Interview : Louis Witter

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Aged 20, Louis Witter is a young photojournalist distributed
since few months by Hans Lucas’ agency. He covered this
year the Ukrainian conflict and he reported on migrant’s
road in Eastern Europe.
When he is not out taking pictures, he studies at the ISCPA, a
Parisian journalism school. His pictures have been published in
well-known newspapers such as L’Obs and Le Figaro.
We asked him questions about his life, his vision
of photojournalism and his experiences.

Published in: Art & Photos
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Interview : Louis Witter

  1. 1. T W E N T Y Y E A R S LOUIS WITTER Aged 20, Louis Witter is a young photojournalist distributed since few months by Hans Lucas’ agency. He covered this year the Ukrainian conflict and he reported on migrant’s road in Eastern Europe. When he is not out taking pictures, he studies at the ISCPA, a Parisian journalism school. His pictures have been published in well-known newspapers such as L’Obs and Le Figaro. We asked him questions about his life, his vision of photojournalism and his experiences. An interview with... Left picture: Autoportrait © Louis Witter - Hans Lucas 2015
  2. 2. First of all, can you tell me more about your vocation as a priest until becoming a photojournalist? Damn, where did you find that? Are you serious? (laughing) When I was a little child, I was a true believer. My father is an army officer, raised in Saint-Cyr (the French Westpoint), and I attended Mass every Sunday. Then, I participated to scout camps and so on. I was really young and I wanted to be a saint. It was a bit complicated, so I decided that I wanted to be Pope until I reached 4th or 5th grade. I realized afterwards that being Pope was complicated because you know, the Vatican is a complicated place to run. That is how I began to think that it could be nice to be a priest. I was picturing the priest as a guy who runs a small country church, who speaks to people and participates to social life. At that time, I met Father Guy Gilbert, the “hoodlum’s priest”. He was working in the ghetto, he was a biker, always wearing leather perfecto and big rings at his fingers, and he had this crazy outspokenness. He can shock people with his words but honestly he amused me when he was talking about the ghetto. For instance, once he said about a guy : “I gave this guy an evangelic punch and he understood right away.” He uses a lot of expressions of this kind. And then, when I arrived in middle school, I noticed the girls were starting to grow up and to be cute. That is when I said myself that being a priest was not for me. How did you become a photojournalist distributed by Hans Lucas, starting as an amateur? When I arrived in Paris, I took lots of pictures in demonstrations, particularly in those against gay weddings. In 2014, I participated to the Paris Match price with my pictures on far-right groups. I did not win, but a friend of mine who was studying at Sciences-Po told me: “We are organizing a conference about photojournalism, I am inviting an old hand photojournalist and I would like to invite a young guy who would like to begin his career.” The old hand guy was Wilfrid Estève, Hans Lucas’ boss, and I was the young guy. We chatted quite a lot, we got along with each other but we did not stay in touch. I focused on far-left groups, I reported on Sivens (the “Z.A.D.” aka Zone To Defend, near Toulouse), on Rémi Fraisse’s support demonstrations, etc. In June 2015, I went to Ukraine, then I did an internship at L’Obs, and there I reported on the migrants who occupied Jean Carré High school. It is when Wilfrid saw one of my pictures on Facebook: he remembered me and he sent me an e-mail. I signed the Hans Lucas’ convention to be distributed by them. Since you started your journalism school, did you vision of photojournalism evolve? My perception of journalism changed: I thought this was a lonely job, with a subjective point of view on news. And you begin school, you learn there are codes, formats, and molding... And it is too bad. It restrains the way you can act afterwards. When I was in senior year and I went reporting, I was not following any rules, except the logical deontological ones. There were no writing rules, and it was a bit funnier, I think. Now we are in a professional mood, it is way more molded. But it is life, after all. This is one of the thing about journalism today: I think it is less going freestyle than before. When you read books written by reporters in the 80’s or 90’s, they are always going freestyle, there are drugs, lots of pains… Once again I have the feeling that today there are codes and ways of doing. And I think it is rather stupid. For instance, the report we made in Serbia, Hungary, Austria and Germany on migrants’ road: every people I know went by plane, and everything came one after another. We did have no dough, so we took Grandma’s car and we left. I think this way of doing is far better because we can say: “We did it from A to Z, it was rough but at least it has a bit of style. We really left no stone unturned to make the story we wanted to tell.” Your blog, it is a kind of an outlet? I probably should not publish all of that on Internet, but it is great to have some feedbacks. Because the thing I am the most doubtful about is photography. It is stupid, but the way I do, the way I… Like, for my thesis I have to write this year I would like to focus on journalist’s role and the guilt he can feel afterwards. When I meet old hand journalists, they all say to me: “I reported on this war, that war, that one too, but it didn’t change anything. I am pissed.” But when you read what they were dreaming of when they were children, they all wanted to change things with journalism. And I really would like to understand this process: why every old hand journalist is depressed, and why journalism cannot change things like it did once? It disturbs me a lot. My models are the pictures that reawakened the world, for instance the little girl burnt in Vietnam, Tiananmen square and the guy facing the tank… Those pictures outraged people. Oummah, from Lebanon, at La Chapelle migrant’s camp, in Paris. © Louis Witter - Hans Lucas 2015 3 4 « I noticed the girls were starting to grow up and to be cute. That is when I said to myself that being a priest was not for me. » « We had no dough, so we took Grandma’s car and we left. » A clown from Sivens’ “ZAD” . © Louis Witter - Hans Lucas 2015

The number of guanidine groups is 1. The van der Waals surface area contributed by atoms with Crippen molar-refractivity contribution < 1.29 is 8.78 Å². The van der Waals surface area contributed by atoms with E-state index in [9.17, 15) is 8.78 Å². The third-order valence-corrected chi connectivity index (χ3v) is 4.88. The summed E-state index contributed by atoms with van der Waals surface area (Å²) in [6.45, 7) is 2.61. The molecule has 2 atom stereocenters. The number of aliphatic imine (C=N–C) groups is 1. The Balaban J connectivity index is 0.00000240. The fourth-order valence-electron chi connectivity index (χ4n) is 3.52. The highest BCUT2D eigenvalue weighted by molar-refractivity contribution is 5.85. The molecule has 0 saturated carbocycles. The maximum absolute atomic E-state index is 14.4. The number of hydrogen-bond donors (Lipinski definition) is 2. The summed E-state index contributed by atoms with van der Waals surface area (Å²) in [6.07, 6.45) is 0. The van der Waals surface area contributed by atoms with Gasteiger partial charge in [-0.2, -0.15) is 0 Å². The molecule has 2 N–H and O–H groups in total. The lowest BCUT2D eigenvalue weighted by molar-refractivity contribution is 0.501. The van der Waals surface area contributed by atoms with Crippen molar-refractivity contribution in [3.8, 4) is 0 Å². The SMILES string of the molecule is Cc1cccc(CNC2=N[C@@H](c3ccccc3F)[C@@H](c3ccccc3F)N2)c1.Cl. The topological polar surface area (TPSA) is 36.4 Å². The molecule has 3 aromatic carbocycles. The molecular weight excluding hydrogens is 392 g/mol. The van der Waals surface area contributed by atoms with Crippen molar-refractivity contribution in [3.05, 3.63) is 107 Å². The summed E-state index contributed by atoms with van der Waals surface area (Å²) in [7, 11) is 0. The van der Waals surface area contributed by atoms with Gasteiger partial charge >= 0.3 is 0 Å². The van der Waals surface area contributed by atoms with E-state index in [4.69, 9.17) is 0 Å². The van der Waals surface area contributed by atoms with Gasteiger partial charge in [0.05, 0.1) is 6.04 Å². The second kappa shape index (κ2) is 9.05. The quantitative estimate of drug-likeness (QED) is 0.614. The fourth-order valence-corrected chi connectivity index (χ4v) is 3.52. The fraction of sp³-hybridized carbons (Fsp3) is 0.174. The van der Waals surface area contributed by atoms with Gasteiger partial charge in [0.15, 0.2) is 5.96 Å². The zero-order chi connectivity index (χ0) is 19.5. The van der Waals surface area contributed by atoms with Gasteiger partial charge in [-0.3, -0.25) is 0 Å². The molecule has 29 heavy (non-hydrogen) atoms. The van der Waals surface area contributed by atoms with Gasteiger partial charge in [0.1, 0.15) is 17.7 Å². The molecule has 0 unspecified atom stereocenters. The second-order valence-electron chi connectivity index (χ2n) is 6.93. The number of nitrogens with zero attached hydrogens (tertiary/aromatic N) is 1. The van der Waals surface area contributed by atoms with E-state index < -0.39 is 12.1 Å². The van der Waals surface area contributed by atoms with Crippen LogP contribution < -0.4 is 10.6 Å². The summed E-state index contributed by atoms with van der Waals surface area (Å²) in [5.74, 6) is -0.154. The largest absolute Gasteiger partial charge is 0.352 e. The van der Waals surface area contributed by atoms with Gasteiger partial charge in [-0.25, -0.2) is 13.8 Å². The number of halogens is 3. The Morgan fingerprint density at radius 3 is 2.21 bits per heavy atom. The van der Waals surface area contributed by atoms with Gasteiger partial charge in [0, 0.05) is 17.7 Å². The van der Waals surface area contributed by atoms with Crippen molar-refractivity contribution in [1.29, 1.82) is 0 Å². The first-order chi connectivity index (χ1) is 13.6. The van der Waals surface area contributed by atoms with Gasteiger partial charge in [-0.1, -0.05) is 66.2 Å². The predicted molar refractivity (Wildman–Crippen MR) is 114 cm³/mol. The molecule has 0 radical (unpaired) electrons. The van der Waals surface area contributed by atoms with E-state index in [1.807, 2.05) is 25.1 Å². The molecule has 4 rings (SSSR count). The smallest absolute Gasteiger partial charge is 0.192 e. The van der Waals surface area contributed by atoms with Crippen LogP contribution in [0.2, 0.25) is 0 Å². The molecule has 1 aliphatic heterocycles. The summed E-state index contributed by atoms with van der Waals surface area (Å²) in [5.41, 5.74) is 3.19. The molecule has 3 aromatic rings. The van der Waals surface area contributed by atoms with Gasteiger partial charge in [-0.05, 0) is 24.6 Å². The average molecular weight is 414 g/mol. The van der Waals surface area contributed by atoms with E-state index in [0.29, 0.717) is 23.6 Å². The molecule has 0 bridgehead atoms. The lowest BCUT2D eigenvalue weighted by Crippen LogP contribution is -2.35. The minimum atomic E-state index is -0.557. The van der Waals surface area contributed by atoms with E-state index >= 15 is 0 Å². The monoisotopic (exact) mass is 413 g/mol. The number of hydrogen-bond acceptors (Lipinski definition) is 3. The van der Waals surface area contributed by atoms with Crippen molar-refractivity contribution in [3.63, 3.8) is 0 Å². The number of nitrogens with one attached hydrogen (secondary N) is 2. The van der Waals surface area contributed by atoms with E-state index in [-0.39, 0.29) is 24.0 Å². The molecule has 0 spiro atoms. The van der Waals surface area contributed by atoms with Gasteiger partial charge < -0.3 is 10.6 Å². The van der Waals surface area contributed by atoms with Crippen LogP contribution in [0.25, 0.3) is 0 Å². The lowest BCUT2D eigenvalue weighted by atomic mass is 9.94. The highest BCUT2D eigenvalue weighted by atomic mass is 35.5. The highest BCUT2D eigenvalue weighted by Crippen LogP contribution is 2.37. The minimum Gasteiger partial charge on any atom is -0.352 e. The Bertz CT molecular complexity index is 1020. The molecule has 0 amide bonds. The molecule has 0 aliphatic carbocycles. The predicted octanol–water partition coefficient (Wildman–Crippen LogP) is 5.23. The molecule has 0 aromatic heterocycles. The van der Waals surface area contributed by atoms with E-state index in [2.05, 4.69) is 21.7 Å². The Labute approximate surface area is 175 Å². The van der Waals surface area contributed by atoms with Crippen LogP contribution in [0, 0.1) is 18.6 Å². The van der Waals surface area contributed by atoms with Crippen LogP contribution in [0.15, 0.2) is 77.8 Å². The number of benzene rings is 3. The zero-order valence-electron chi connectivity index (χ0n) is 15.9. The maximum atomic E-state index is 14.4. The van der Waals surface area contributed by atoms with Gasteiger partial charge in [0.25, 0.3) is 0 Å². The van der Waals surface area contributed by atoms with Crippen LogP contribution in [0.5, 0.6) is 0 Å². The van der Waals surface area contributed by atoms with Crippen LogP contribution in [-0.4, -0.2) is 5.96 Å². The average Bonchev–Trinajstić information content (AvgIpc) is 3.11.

3. 3. An Ukrainian fighter from Dnipro One battalion takes shelter in a bunker during a pro-russian separatists bombing. © Louis Witter - Hans Lucas 2015 And today, when you see the constant influx of pictures, how is it possible to reawaken people? Was Ukraine your first report in a conflict zone? How did you ended up there? Yes. I finished school in May, and I did not want to stay put waiting for my internship. So I looked into several subjects and amongst them, Ukraine. I saw that a friend of mine was going there, I knew he was covering this kind of themes, he was older than me so I trusted him. We talked on Skype, he told me: “Hey, you wanna go in Ukraine?” I answered: “Sure!” We booked our plane tickets and we left. I am really disappointed by what I did in Ukraine. I think I was not ready to live that. Even if I keep asking myself since three years: “Are you ready to take risks, are you ready to die, are you ready to see someone die, etc.?” And honestly, I thought I was ready. But once you are there, you become aware that it is not really what you expected: it is not shooting 24 hours a day. When I was there, it was rather calm, except at night. During the day there was not many interesting things for photography, and during the night… It was really dark. The other thing is that I am pretty shy. It is rather stupid for a journalist. When the guys were being bombed, I was not really up to come close to their faces to take a picture. At the time, I had this big Canon camera and I just thought it was ignominious to do that. If the guy went mad, he could have shot me dead. That is what I was thinking. My story was not enough tied up probably because I did not prepare it enough before leaving. I did not think enough about what I wanted: I left thinking: “I will see what I can find and I will make do.” In a former interview you said that you wanted to do war reporting not matter what. Did this experience in Ukraine change something and what did it change? I want to do it even more now. I left France bragging myself I would bring back crazy stuff the first time. And this has a lot to do with the result. Until then, I did no more than little demonstrations, stupid little things — the pictures were graphical because one had a placard, because the cop was throwing a grenade, etc. It was easy until then. There, in Ukraine, I took a hammering and my ego too. But it really gave me the will to go back there and to rework on it, to see things from a different point of view. My will did not weaken at all: it became even stronger. The morning after I came back was tough. When I sold my gear I did not know whether I wanted to stop or… But after two weeks without taking pictures, I said no, I can’t live without it. After Ukraine, I went back to France disgusted. I had lived crazy stuff but there was not any great story to tell. On migrant’s road, at the contrary, I looked deeper, I met more people, I talked more to people, I was closer to shoot them. We were there at the moment they closed all the borders between Serbia and Hungary, Austria, Germany, we were there right on time. And then they published my pictures. In fact for the first time of my life I achieved to repay my expenses and even to earn money with my pictures. I begin to earn money with this job, and I am happy to see it can work. Which report hit you the most? For now, it is the one on migrants’ road. Even if it was less shattering than Ukraine, it was a thousand times harder mentally speaking. Migrants and refugees are people who have no other choice, sometimes they had my age, they studied the same things than me… Like this student in Alep, the guy could have been a very good friend. He told me: “My brother gave medicine to the Free Syrian Army. Bachar’s services caught him and tortured him to death. Same story with my mother, my father, and my other brother. I had no other choice but leaving.” You see 10 000 people telling you the same story in one day… There was this teacher, a guy from Mossoul in Irak. He was an art teacher when Daesh took the city. He stopped to paint, to draw, to play music because they said to him: “You stop everything or we will cut your tongue and we will cut your head.” You hear stories like this all day long. It is really tough. I am quite sensitive so I don’t know if this job is made for me… I cried during this report, when taking pictures. When we saw this father turned down at the border, holding his dying kid in his arms… It was impossible to hold my tears back. But you know, that is the way it is. But I was kind of proud I took the picture that shows this insanity. You are going to Irak in a while, right? In a month. With two buddies from school who went to the West Bank two years ago and to Lebanon this summer. I trust them, and we trust each other. We are going to Iraqi Kurdistan during two weeks and my girlfriend is coming with us. She is going to stay in Sinjar with female battalions. With my friends, we really would like to settle at the front line, near Erbil. We also would like to go to PKK’s staging grounds, in the boondocks of Iraq that are bombed by Turkey right now. We will find out whether it is possible to go there or not. Thank you and good luck, Louis. Interviewed by Pierre Laurent A father and his dying children turned down at the German border. © Louis Witter - Hans Lucas 2015 65